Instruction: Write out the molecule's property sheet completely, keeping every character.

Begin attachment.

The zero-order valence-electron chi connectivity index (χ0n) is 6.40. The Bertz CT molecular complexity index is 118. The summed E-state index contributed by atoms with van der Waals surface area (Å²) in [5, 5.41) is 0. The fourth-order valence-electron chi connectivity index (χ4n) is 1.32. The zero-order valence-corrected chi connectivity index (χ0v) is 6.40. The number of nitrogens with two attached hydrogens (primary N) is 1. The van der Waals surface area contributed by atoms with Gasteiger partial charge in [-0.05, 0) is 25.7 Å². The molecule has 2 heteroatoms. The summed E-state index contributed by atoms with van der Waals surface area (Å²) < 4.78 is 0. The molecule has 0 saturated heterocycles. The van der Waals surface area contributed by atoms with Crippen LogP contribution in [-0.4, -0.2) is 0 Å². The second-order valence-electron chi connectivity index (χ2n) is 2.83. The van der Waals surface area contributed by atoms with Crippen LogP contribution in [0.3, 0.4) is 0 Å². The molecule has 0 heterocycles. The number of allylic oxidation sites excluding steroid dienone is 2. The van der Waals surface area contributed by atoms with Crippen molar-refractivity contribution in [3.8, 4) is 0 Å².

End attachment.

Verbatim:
The zero-order valence-electron chi connectivity index (χ0n) is 6.40. The Bertz CT molecular complexity index is 118. The summed E-state index contributed by atoms with van der Waals surface area (Å²) in [5, 5.41) is 0. The fourth-order valence-electron chi connectivity index (χ4n) is 1.32. The zero-order valence-corrected chi connectivity index (χ0v) is 6.40. The number of nitrogens with two attached hydrogens (primary N) is 1. The van der Waals surface area contributed by atoms with Gasteiger partial charge in [-0.05, 0) is 25.7 Å². The molecule has 2 heteroatoms. The summed E-state index contributed by atoms with van der Waals surface area (Å²) < 4.78 is 0. The molecule has 0 saturated heterocycles. The van der Waals surface area contributed by atoms with Crippen LogP contribution in [-0.4, -0.2) is 0 Å². The second-order valence-electron chi connectivity index (χ2n) is 2.83. The van der Waals surface area contributed by atoms with Crippen LogP contribution in [0.3, 0.4) is 0 Å². The molecule has 0 heterocycles. The number of allylic oxidation sites excluding steroid dienone is 2. The van der Waals surface area contributed by atoms with Crippen molar-refractivity contribution in [3.8, 4) is 0 Å².